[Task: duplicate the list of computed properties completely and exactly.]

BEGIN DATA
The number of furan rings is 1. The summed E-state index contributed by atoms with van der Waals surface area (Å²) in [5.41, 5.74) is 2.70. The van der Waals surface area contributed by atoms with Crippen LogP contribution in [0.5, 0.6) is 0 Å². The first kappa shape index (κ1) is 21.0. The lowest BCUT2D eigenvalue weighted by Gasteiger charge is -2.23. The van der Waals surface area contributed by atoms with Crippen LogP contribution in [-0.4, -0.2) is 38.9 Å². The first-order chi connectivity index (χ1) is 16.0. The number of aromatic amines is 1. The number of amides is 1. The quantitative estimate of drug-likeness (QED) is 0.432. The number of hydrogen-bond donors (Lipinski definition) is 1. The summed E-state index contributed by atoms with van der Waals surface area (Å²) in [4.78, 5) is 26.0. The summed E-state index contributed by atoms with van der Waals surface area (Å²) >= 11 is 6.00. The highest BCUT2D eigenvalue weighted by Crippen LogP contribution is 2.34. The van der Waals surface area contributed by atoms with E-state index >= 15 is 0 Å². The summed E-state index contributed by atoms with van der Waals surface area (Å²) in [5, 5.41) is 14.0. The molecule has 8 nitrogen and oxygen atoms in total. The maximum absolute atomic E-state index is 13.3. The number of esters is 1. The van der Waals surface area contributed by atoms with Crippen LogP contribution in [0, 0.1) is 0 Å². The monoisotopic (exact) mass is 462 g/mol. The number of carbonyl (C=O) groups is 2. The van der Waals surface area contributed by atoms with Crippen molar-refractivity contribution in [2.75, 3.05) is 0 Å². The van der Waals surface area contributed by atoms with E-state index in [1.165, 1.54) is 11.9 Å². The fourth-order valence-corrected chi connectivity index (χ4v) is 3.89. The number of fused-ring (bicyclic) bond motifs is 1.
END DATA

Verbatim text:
The number of furan rings is 1. The summed E-state index contributed by atoms with van der Waals surface area (Å²) in [5.41, 5.74) is 2.70. The van der Waals surface area contributed by atoms with Crippen LogP contribution in [0.5, 0.6) is 0 Å². The first kappa shape index (κ1) is 21.0. The lowest BCUT2D eigenvalue weighted by Gasteiger charge is -2.23. The van der Waals surface area contributed by atoms with Crippen LogP contribution in [-0.4, -0.2) is 38.9 Å². The first-order chi connectivity index (χ1) is 16.0. The number of aromatic amines is 1. The number of amides is 1. The quantitative estimate of drug-likeness (QED) is 0.432. The number of hydrogen-bond donors (Lipinski definition) is 1. The summed E-state index contributed by atoms with van der Waals surface area (Å²) in [4.78, 5) is 26.0. The summed E-state index contributed by atoms with van der Waals surface area (Å²) >= 11 is 6.00. The highest BCUT2D eigenvalue weighted by Crippen LogP contribution is 2.34. The van der Waals surface area contributed by atoms with E-state index >= 15 is 0 Å². The summed E-state index contributed by atoms with van der Waals surface area (Å²) in [5, 5.41) is 14.0. The molecule has 8 nitrogen and oxygen atoms in total. The maximum absolute atomic E-state index is 13.3. The number of esters is 1. The van der Waals surface area contributed by atoms with Crippen LogP contribution in [0, 0.1) is 0 Å². The monoisotopic (exact) mass is 462 g/mol. The number of carbonyl (C=O) groups is 2. The van der Waals surface area contributed by atoms with Crippen molar-refractivity contribution in [2.75, 3.05) is 0 Å². The van der Waals surface area contributed by atoms with E-state index in [1.165, 1.54) is 11.9 Å². The fourth-order valence-corrected chi connectivity index (χ4v) is 3.89. The number of fused-ring (bicyclic) bond motifs is 1.